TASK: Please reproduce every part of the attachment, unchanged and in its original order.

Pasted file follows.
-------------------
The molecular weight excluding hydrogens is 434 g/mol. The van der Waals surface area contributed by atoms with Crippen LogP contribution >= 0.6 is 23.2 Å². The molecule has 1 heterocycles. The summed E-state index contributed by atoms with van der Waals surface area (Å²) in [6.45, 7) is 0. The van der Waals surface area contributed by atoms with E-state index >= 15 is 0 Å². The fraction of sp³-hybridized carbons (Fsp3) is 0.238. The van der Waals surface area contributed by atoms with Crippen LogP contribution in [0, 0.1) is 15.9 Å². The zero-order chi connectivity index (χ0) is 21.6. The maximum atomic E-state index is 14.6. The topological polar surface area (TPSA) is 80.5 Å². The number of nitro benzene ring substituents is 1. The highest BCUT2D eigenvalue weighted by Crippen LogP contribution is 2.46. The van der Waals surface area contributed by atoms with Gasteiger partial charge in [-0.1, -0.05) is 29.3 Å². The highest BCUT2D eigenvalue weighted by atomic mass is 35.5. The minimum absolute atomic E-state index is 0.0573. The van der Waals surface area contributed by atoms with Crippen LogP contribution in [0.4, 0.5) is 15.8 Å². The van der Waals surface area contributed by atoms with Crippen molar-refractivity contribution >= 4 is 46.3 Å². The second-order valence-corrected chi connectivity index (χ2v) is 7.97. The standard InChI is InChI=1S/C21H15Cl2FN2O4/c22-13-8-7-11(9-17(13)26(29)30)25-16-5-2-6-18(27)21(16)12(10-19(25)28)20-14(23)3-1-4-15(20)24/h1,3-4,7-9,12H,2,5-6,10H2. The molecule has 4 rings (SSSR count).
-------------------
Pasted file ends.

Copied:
The molecular weight excluding hydrogens is 434 g/mol. The van der Waals surface area contributed by atoms with Crippen LogP contribution >= 0.6 is 23.2 Å². The molecule has 1 heterocycles. The summed E-state index contributed by atoms with van der Waals surface area (Å²) in [6.45, 7) is 0. The van der Waals surface area contributed by atoms with E-state index >= 15 is 0 Å². The fraction of sp³-hybridized carbons (Fsp3) is 0.238. The van der Waals surface area contributed by atoms with Crippen LogP contribution in [0, 0.1) is 15.9 Å². The zero-order chi connectivity index (χ0) is 21.6. The maximum atomic E-state index is 14.6. The topological polar surface area (TPSA) is 80.5 Å². The number of nitro benzene ring substituents is 1. The highest BCUT2D eigenvalue weighted by Crippen LogP contribution is 2.46. The van der Waals surface area contributed by atoms with Gasteiger partial charge in [-0.1, -0.05) is 29.3 Å². The highest BCUT2D eigenvalue weighted by atomic mass is 35.5. The minimum absolute atomic E-state index is 0.0573. The van der Waals surface area contributed by atoms with Crippen LogP contribution in [0.4, 0.5) is 15.8 Å². The van der Waals surface area contributed by atoms with Crippen molar-refractivity contribution >= 4 is 46.3 Å². The second-order valence-corrected chi connectivity index (χ2v) is 7.97. The standard InChI is InChI=1S/C21H15Cl2FN2O4/c22-13-8-7-11(9-17(13)26(29)30)25-16-5-2-6-18(27)21(16)12(10-19(25)28)20-14(23)3-1-4-15(20)24/h1,3-4,7-9,12H,2,5-6,10H2. The molecule has 4 rings (SSSR count).